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Illinois students take their Solar Decathlon skills to China for 2013

6/19/2013 2:17:00 PM

Building a house anywhere is fraught with decisions, delays, and surprises. Now imagine that you are building a one-of-a-kind model solar home in China. It's all part of the Solar Decathlon China, the fourth such competition for University of Illinois students. 

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The University of Illinois is the only school to be invited to each of the past three Solar Decathlon international events hosted in the United States, taking home 2nd (2009), 7th (2011) and 9th (2007) place, in those biennial competitions, respectively. This year, however, instead of fielding a house in the United States competition to be held in California later this fall, the Illinois group elected instead to partner with Peking University to enter in the first ever Solar Decathlon competition held in China.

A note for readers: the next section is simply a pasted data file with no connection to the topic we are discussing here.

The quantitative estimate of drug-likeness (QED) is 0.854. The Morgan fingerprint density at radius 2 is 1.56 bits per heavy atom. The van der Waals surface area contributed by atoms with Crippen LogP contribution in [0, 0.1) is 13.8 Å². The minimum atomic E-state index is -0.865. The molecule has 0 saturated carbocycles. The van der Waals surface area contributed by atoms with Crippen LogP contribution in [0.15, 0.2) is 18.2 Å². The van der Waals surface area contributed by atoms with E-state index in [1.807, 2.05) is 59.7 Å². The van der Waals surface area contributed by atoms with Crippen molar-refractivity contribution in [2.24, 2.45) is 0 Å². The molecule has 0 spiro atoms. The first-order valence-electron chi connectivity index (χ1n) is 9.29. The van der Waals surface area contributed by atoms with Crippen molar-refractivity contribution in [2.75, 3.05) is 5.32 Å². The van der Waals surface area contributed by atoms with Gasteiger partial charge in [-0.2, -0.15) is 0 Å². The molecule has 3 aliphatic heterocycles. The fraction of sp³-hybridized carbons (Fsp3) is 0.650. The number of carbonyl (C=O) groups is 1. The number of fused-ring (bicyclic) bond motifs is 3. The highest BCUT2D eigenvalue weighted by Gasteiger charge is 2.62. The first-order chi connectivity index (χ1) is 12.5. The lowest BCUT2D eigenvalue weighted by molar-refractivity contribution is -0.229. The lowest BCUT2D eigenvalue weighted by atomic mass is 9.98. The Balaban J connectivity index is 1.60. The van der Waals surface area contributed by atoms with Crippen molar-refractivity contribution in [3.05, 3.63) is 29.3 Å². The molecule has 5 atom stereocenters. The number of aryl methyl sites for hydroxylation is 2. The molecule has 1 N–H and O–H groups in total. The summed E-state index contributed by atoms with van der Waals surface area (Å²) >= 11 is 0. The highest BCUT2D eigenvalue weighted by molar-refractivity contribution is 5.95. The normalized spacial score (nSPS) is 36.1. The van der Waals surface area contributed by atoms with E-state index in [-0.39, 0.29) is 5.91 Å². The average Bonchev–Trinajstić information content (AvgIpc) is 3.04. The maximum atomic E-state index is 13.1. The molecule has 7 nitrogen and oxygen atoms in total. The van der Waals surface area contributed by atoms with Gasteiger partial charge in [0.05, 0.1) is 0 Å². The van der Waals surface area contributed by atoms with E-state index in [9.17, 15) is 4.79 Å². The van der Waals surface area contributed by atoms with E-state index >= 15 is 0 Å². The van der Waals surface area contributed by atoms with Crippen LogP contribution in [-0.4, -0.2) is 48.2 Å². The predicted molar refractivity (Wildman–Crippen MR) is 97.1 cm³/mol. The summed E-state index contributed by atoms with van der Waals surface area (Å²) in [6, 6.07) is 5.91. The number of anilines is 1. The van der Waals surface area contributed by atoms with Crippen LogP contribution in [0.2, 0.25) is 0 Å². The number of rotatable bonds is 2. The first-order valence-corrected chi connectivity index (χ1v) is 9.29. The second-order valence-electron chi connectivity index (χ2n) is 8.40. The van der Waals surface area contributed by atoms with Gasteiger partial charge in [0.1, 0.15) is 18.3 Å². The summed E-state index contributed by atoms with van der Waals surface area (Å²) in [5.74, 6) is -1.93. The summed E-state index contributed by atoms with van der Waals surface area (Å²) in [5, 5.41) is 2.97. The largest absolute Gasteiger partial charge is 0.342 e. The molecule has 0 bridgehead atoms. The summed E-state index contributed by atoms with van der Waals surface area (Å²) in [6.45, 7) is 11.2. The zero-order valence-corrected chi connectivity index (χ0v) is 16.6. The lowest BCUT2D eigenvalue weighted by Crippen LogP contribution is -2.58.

This month the first of the 22 Illinois students involved will begin their journey to the Far East to assemble the 1,000-square foot home, dubbed “Etho” with students from Peking. The Peking-Illinois entry will serve as the signature home for Solar Decathlon China, which will be held August 2-12 in Datong, about a four-hour drive from Beijing.

The U.S. Department of Energy initiated the program in 2002, challenging 20 teams of college and university students from around the world to design and build energy efficient solar powered homes,

Illinois is one of four United States universities to form an international partnership for the Datong event, which includes 22 entrants from 13 countries (Australia, Belgium, China, Egypt, England, Iran, Israel, Malaysia, Singapore, Sweden, Switzerland, Turkey and the United States). The teams will be judged on 10 categories–architecture, market appeal, engineering, communications, solar application, comfort zone, hot water, appliances, home entertainment and energy balance. The Peking-Illinois entry will be given a score, but will not be eligible for placing because they are the showcase home for the event.